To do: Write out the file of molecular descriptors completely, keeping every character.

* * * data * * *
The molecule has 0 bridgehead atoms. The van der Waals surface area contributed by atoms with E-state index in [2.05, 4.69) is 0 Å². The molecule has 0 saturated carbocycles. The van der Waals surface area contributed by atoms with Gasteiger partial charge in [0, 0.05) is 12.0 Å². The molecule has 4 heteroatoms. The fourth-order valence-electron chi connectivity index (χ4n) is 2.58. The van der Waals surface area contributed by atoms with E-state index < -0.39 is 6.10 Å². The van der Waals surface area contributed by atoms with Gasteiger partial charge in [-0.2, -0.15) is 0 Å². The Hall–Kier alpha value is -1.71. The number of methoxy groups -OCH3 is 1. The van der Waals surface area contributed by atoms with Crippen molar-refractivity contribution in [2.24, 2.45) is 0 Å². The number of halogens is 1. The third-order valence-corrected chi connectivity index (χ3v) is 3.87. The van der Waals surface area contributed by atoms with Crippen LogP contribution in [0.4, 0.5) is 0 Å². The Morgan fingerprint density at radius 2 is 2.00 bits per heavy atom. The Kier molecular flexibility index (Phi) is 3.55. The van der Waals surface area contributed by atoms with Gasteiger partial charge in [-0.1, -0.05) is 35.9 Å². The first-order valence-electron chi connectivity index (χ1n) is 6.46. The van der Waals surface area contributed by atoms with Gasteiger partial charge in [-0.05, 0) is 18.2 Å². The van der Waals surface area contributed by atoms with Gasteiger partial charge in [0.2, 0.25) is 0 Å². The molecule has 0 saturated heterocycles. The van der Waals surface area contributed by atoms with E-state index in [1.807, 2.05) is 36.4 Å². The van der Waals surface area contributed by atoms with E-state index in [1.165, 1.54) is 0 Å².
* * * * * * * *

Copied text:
The molecule has 0 bridgehead atoms. The van der Waals surface area contributed by atoms with E-state index in [2.05, 4.69) is 0 Å². The molecule has 0 saturated carbocycles. The van der Waals surface area contributed by atoms with Gasteiger partial charge in [0, 0.05) is 12.0 Å². The molecule has 4 heteroatoms. The fourth-order valence-electron chi connectivity index (χ4n) is 2.58. The van der Waals surface area contributed by atoms with E-state index < -0.39 is 6.10 Å². The van der Waals surface area contributed by atoms with Gasteiger partial charge in [-0.2, -0.15) is 0 Å². The Hall–Kier alpha value is -1.71. The number of methoxy groups -OCH3 is 1. The van der Waals surface area contributed by atoms with Crippen molar-refractivity contribution in [2.24, 2.45) is 0 Å². The number of halogens is 1. The third-order valence-corrected chi connectivity index (χ3v) is 3.87. The van der Waals surface area contributed by atoms with Crippen LogP contribution in [0.4, 0.5) is 0 Å². The Morgan fingerprint density at radius 2 is 2.00 bits per heavy atom. The Kier molecular flexibility index (Phi) is 3.55. The van der Waals surface area contributed by atoms with Gasteiger partial charge in [-0.1, -0.05) is 35.9 Å². The first-order valence-electron chi connectivity index (χ1n) is 6.46. The van der Waals surface area contributed by atoms with Gasteiger partial charge in [-0.05, 0) is 18.2 Å². The van der Waals surface area contributed by atoms with Gasteiger partial charge in [0.2, 0.25) is 0 Å². The molecule has 0 saturated heterocycles. The van der Waals surface area contributed by atoms with E-state index in [1.807, 2.05) is 36.4 Å². The van der Waals surface area contributed by atoms with E-state index in [1.165, 1.54) is 0 Å².